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Anita Morgenstern, D.C. and Madeline Behrendt, D.C.

Journal of Vertebral Subluxation Research ~ July 26, 2004 ~ Pages 1-4



As chiropractic is focused on correcting a major interference to the physical, mental, emotional, and spiritual connection within human beings, would there be benefits in providing chiropractic care to homeless, hungry, and isolated people? Is Humanity ready for chiropractic?

Observations about the effects of providing chiropractic care to a large group of people, not in an office setting, but in soup kitchens and HIV residences where they would otherwise not have the opportunity to receive this service, have not been formally studied.

This article serves to offer a description of chiropractic care as part of consistent, long-term humanitarian efforts within a disadvantaged population.

The organization described, Chiropractic for Humanity (C4H), currently provides onsite care at three programs in New York City: two soup kitchens and one HIV resident center. Approximately $800,000 in chiropractic services are donated annually, and up to 500 adjustments provided per week.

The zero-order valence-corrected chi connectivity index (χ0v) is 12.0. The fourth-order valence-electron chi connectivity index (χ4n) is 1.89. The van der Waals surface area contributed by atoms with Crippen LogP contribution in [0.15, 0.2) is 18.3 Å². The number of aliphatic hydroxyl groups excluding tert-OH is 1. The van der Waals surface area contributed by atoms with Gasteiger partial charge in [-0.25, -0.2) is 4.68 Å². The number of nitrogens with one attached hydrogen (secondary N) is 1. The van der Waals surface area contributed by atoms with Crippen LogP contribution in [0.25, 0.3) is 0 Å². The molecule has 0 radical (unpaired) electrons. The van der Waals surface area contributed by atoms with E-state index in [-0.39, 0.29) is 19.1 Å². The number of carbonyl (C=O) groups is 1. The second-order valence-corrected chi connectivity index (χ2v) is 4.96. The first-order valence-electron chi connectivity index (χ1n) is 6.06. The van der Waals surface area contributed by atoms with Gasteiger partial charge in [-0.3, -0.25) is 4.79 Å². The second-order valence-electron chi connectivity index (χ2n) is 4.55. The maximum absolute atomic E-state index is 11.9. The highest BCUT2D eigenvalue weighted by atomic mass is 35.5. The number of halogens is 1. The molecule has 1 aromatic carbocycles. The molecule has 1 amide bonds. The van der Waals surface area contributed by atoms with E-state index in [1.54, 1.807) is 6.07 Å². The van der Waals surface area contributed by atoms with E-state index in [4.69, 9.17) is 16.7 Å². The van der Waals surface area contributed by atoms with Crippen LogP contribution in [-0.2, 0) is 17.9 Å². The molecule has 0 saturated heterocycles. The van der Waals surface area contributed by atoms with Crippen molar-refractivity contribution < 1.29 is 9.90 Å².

The combination of chiropractic services with these existing humanitarian programs offers a model of successful collaboration. Chiropractic for Humanity proposes developing additional partnerships to provide services to the disadvantaged in locations throughout the country.

Key words: chiropractic, Chiropractic for Humanity (C4H), humanitarian programs, soup kitchens, HIV resident center, integrated care, vertebral subluxations

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